Breath of Fresh Air: Apple iPhone SDK for Feb. 2008

Great news from Apple and a welcome breath of fresh air. A software development kit (SDK) will be released for native applications for iPhone. Until now Apple has been taking a very unApple approach to software development for iPhone. They locked it down and suggested that everyone develop web2.0 applications formatted for iPhone’s version of Safari (web browser). This strategy hasn’t been going over very well. To add insult to injury the closed environment was causing even more trouble because it was discovered very quickly that the iPhone could be cracked and applications developed. Rouge hackers (a.k.a: inspired creative free thinking innovators) were knocking out cools iphone aps that other people with hacked iPhones could run.

If you’ve been following current iPhone events none of that is news to you, just a recap. The important part of the recent news is that an SDK means opportunities are opening up for innovative mobile solutions on iPhone.

To users this means the iPhone just got better because after February 2008 you’ll be able to download applications that run on iPhone. Your iPhone will become that much more useful.

To business this means you just got access to the hottest new mobile platform. If you have a web enabled service you want to mobilize now is the time to learn how to create Apple Desktop Widgets and web2.0 applications. It wouldn’t hurt for your developers to begin getting familar with the existing OSX SDK.Even if they’ve never developed for OSX I think you’ll see them pick it up fast. It is all standards based open stuff. Should be very familiar to them.

Why am I convinced this is the right strategy? Simple. iPhone has (by far) the best mobile user experience. Happy users mean user adoption. User adoption in large numbers means money and that everyone else will follow, maybe even Microsoft. Although you can bet that Microsoft will come up with their own variation on the theme, there is a good chance the’ll take the same technical approach and that if you build your aps right (3-tier and all that) you may have little work to port your ap to iPhone and a future Windows Mobile.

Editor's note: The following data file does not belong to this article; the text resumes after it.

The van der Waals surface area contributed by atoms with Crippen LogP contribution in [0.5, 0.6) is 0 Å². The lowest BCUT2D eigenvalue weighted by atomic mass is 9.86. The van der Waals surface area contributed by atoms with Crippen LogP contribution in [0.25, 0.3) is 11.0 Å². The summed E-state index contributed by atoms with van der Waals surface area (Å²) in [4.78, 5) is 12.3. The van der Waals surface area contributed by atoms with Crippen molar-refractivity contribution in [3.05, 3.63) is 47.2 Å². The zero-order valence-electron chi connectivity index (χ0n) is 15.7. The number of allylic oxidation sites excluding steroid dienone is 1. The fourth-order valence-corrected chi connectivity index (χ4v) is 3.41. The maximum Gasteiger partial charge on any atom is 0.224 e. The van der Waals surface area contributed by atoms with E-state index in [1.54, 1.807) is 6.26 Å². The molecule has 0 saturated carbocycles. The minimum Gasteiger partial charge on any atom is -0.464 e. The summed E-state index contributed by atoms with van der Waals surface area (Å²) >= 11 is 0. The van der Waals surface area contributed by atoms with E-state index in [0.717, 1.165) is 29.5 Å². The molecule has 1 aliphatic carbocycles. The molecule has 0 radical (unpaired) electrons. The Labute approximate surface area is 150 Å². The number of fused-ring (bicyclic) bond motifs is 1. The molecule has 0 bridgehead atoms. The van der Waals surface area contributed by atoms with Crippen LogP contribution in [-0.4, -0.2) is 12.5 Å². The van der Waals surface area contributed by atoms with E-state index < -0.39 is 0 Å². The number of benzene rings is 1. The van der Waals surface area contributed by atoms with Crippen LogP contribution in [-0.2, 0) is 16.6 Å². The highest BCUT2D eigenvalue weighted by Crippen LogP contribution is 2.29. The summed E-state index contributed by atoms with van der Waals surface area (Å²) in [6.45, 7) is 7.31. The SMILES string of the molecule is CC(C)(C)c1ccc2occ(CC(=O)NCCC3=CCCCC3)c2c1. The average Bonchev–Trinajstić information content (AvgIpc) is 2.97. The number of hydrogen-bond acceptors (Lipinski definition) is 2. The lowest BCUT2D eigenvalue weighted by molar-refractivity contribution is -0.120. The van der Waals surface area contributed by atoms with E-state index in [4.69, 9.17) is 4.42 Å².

Which means, follow the iPhone crowd. Be smart about your architecture and chances are you’ll beat your competition to this new mobile market.

Here is the Apple post from http://www.apple.com/hotnews/

Third Party Applications on the iPhone

Let me just say it: We want native third party applications on the iPhone, and we plan to have an SDK in developers’ hands in February. We are excited about creating a vibrant third party developer community around the iPhone and enabling hundreds of new applications for our users. With our revolutionary multi-touch interface, powerful hardware and advanced software architecture, we believe we have created the best mobile platform ever for developers.

It will take until February to release an SDK because we’re trying to do two diametrically opposed things at once—provide an advanced and open platform to developers while at the same time protect iPhone users from viruses, malware, privacy attacks, etc. This is no easy task. Some claim that viruses and malware are not a problem on mobile phones—this is simply not true. There have been serious viruses on other mobile phones already, including some that silently spread from phone to phone over the cell network. As our phones become more powerful, these malicious programs will become more dangerous. And since the iPhone is the most advanced phone ever, it will be a highly visible target.

Some companies are already taking action. Nokia, for example, is not allowing any applications to be loaded onto some of their newest phones unless they have a digital signature that can be traced back to a known developer. While this makes such a phone less than “totally open,” we believe it is a step in the right direction. We are working on an advanced system which will offer developers broad access to natively program the iPhone’s amazing software platform while at the same time protecting users from malicious programs.

We think a few months of patience now will be rewarded by many years of great third party applications running on safe and reliable iPhones.

Steve

P.S.: The SDK will also allow developers to create applications for iPod touch.

[Oct 17, 2007]